HONG KONG – Cathay Pacific Airways Ltd <0293.HK>, the world's leading international air cargo carrier, said freight traffic has resumed an upward trend thanks to Christmas orders, but the volume is still below peak levels seen in 2010.
Hong Kong's dominant airline, which reported its first meaningful growth in 18 months in September continued to post small year-on-year improvements in freight volume, said Ivan Chu, Cathay's chief operating officer.
"We see some pick-ups (in cargo volume) in the last few weeks due to demand for seasonal Christmas cargo," he told reporters on the sidelines of the Asian Logistics and Maritime Conference on Thursday.
Chu declined to comment on whether the cargo division was profitable. A slump in global freight shipments, coupled with rising fuel prices and slowing demand for premium travel, has sent Cathay into the red in the first half.
Rival Singapore Airlines Ltd has said it plans to park one of its 13 Boeing 747 freighters from January 2013 to May 2014 as it does not foresee any quick improvement. It posted a 54 percent drop in third-quarter profit on bigger losses at its cargo unit.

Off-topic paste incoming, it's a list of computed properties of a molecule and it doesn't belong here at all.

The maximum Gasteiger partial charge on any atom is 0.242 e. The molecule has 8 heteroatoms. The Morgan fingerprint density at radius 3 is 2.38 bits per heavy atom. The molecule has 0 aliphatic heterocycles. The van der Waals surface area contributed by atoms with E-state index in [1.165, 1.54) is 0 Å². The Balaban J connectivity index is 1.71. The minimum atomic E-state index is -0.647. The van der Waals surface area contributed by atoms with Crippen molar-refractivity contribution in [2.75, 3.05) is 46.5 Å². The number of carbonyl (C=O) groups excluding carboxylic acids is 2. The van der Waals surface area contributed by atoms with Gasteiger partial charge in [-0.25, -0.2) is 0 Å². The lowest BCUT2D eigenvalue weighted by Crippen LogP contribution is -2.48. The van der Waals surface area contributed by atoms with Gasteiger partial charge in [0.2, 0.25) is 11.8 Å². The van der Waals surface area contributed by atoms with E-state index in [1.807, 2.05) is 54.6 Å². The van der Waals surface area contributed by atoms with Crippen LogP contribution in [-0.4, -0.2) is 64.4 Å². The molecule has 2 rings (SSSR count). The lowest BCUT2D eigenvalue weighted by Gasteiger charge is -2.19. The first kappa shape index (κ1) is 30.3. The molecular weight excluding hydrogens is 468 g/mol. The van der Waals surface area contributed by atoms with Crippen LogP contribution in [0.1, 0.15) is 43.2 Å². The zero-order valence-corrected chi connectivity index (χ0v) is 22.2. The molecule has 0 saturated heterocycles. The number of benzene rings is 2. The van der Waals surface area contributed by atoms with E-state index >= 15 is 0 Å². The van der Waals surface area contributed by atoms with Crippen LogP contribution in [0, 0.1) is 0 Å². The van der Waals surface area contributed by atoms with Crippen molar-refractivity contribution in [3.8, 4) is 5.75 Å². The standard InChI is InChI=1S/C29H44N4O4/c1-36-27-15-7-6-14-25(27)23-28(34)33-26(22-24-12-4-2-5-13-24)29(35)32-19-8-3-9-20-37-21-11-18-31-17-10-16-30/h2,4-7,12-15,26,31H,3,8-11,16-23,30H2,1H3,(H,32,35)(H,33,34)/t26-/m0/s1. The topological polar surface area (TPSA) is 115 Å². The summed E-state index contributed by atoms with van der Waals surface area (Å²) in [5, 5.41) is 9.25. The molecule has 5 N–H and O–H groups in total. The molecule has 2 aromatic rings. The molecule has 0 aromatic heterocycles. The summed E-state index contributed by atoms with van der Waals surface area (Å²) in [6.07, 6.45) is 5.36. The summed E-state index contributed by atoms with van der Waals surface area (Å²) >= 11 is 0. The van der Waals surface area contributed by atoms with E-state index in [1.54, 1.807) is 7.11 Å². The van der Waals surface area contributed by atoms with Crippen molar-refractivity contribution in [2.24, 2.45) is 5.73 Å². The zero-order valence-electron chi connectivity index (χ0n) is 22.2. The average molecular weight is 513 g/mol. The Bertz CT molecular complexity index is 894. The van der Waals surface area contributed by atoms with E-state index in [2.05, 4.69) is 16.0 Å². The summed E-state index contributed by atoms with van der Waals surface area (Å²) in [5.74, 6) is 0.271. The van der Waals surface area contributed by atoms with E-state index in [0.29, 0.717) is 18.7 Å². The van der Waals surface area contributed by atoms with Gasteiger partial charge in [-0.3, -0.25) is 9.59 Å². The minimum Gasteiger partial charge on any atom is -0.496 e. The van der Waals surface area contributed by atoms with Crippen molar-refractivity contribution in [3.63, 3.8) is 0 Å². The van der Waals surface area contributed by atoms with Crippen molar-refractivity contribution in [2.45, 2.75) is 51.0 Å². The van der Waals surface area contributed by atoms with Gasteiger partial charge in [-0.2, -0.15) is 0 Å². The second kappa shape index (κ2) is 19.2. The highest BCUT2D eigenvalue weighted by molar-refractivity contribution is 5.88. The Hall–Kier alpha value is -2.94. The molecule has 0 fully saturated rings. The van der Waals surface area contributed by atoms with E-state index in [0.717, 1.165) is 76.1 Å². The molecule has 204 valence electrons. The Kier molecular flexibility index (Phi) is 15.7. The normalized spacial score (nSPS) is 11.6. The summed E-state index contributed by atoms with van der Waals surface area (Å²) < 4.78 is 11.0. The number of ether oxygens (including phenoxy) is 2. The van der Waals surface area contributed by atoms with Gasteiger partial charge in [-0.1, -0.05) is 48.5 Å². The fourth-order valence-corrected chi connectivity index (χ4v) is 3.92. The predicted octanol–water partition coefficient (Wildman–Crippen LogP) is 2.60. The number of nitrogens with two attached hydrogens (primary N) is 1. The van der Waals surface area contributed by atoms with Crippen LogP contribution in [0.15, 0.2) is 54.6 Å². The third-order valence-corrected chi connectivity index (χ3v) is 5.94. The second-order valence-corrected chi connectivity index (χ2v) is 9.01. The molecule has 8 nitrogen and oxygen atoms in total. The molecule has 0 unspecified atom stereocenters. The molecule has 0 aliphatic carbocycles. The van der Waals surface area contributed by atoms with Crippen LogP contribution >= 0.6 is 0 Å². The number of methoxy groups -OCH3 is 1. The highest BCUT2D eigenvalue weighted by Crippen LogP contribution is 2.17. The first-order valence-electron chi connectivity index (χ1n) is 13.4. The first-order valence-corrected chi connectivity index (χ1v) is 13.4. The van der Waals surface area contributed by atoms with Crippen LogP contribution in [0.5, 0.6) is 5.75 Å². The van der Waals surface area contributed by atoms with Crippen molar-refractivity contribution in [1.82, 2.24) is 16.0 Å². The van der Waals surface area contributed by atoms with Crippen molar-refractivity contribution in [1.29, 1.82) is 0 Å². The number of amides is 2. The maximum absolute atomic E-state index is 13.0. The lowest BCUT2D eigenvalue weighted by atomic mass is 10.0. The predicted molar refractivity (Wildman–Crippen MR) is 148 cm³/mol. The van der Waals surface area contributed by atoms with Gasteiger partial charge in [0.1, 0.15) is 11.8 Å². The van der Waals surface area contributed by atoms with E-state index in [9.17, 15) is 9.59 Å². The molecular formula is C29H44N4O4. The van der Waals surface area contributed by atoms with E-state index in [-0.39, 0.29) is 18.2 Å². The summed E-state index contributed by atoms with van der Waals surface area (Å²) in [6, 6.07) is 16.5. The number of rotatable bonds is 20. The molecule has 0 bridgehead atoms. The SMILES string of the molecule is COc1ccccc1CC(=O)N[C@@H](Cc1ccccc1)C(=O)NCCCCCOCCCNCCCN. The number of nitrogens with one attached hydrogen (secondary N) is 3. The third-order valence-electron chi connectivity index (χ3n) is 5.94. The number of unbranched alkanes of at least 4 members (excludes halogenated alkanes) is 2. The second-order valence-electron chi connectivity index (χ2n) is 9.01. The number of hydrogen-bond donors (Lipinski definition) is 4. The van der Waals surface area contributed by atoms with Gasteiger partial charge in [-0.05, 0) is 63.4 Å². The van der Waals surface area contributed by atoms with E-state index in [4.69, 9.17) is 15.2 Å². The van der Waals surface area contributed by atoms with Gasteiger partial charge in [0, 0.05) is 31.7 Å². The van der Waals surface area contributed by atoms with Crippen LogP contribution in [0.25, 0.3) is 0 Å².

Cathay, which will announce its October traffic figures next week, moved 2.4 percent more cargo in September from the same month last year due an increase in high-tech products but tonnage declined by 8.3 percent for the first nine months.
Weak demand from Cathay's key markets of China and Hong Kong and slack Asia-to-Europe traffic had forced the airline to park two older 747-400BC cargo aircraft earlier this year.
Partly helped by the company's strategy of using more fuel-efficient and newer 747-800F planes and fewer older planes, its cargo operating yield has improved from the first half of this year, Chu said.
"The 747-800F is the world's biggest cargo aircraft, which can carry 130 tonnes of goods per flight and consumes 20 to 25 percent less fuel," he added.
Cathay's shares closed down 2.7 percent on Thursday, tracking the blue chip Hang Seng Index , which lost 2.4 percent. However, the stock is up about 5 percent this year, lagging a 17 percent gain in the benchmark index.
(Reporting by Alison Leung; Editing by Matt Driskill)